You Might Also Like
Physics: Physical Pendulums
Physics: Gravity on Earth
Physics: Physical Quantities & Measurement Units
Physics: Collisions in Two Dimensions
Physics: Frictional Force Between Two Surfaces
College Algebra: Solving for x in Log Equations
College Algebra: Finding Log Function Values
College Algebra: Exponential to Log Functions
College Algebra: Using Exponent Properties
College Algebra: Finding the Inverse of a Function
College Algebra: Graphing Polynomial Functions
College Algebra: Polynomial Zeros & Multiplicities
College Algebra: Piecewise-Defined Functions
College Algebra: Decoding the Circle Formula
College Algebra: Rationalizing Denominators
About this Lesson
- Type: Video Tutorial
- Length: 11:45
- Media: Video/mp4
- Use: Watch Online & Download
- Access Period: Unrestricted
- Download: MP4 (iPod compatible)
- Size: 126 MB
- Posted: 07/01/2009
This lesson is part of the following series:
This lesson was selected from a broader, comprehensive course, Physics I. This course and others are available from Thinkwell, Inc. The full course can be found at http://www.thinkwell.com/student/product/physics. The full course covers kinematics, dynamics, energy, momentum, the physics of extended objects, gravity, fluids, relativity, oscillatory motion, waves, and more. The course features two renowned professors: Steven Pollock, an associate professor of Physics at he University of Colorado at Boulder and Ephraim Fischbach, a professor of physics at Purdue University.
Steven Pollock earned a Bachelor of Science in physics from the Massachusetts Institute of Technology and a Ph.D. from Stanford University. Prof. Pollock wears two research hats: he studies theoretical nuclear physics, and does physics education research. Currently, his research activities focus on questions of replication and sustainability of reformed teaching techniques in (very) large introductory courses. He received an Alfred P. Sloan Research Fellowship in 1994 and a Boulder Faculty Assembly (CU campus-wide) Teaching Excellence Award in 1998. He is the author of two Teaching Company video courses: “Particle Physics for Non-Physicists: a Tour of the Microcosmos” and “The Great Ideas of Classical Physics”. Prof. Pollock regularly gives public presentations in which he brings physics alive at conferences, seminars, colloquia, and for community audiences.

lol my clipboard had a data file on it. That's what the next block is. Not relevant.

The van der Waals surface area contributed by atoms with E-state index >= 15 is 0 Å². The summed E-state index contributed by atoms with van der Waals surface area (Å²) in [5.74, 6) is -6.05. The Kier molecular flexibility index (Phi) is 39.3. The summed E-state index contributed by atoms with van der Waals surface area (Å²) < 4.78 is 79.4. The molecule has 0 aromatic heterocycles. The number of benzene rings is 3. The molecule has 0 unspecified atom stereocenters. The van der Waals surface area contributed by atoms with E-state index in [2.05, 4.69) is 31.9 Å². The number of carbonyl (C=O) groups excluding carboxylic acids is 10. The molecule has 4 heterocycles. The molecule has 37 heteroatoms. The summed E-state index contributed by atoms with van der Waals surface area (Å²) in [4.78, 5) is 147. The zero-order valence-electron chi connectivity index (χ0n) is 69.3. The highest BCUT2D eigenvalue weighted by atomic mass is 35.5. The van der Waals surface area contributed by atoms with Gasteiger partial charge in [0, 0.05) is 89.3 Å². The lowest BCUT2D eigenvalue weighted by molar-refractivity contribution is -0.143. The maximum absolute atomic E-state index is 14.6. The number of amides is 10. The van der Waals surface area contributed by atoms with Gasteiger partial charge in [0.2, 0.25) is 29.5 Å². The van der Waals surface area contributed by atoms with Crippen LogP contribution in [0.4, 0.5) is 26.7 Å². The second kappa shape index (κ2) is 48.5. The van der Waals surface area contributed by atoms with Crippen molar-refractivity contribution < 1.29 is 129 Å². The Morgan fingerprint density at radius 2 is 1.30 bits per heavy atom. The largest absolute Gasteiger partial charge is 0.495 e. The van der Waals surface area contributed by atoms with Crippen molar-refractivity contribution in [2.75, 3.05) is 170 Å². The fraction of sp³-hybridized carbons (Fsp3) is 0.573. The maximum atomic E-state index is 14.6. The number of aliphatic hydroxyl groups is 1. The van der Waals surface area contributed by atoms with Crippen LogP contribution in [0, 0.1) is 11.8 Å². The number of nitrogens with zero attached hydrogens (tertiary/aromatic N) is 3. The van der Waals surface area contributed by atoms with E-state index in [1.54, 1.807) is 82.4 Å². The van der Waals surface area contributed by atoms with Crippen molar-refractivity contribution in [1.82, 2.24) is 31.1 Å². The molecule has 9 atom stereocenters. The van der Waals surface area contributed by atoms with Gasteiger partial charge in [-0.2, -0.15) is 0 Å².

Ephraim Fischbach earned a B.A. in physics from Columbia University and a Ph.D. from the University of Pennsylvania. In Thinkwell Physics I, he delivers the "Physics in Action" video lectures and demonstrates numerous laboratory techniques and real-world applications. As part of his mission to encourage an interest in physics wherever he goes, Prof. Fischbach coordinates Physics on the Road, an Outreach/Funfest program. He is the author or coauthor of more than 180 publications including a recent book, “The Search for Non-Newtonian Gravity”, and was made a Fellow of the American Physical Society in 2001. He also serves as a referee for a number of journals including “Physical Review” and “Physical Review Letters”.
About this Author
- 2174 lessons
Founded in 1997, Thinkwell has succeeded in creating "next-generation" textbooks that help students learn and teachers teach. Capitalizing on the power of new technology, Thinkwell products prepare students more effectively for their coursework than any printed textbook can. Thinkwell has assembled a group of talented industry professionals who have shaped the company into the leading provider of technology-based textbooks. For more information about Thinkwell, please visit www.thinkwell.com or visit Thinkwell's Video Lesson Store at http://thinkwell.mindbites.com/.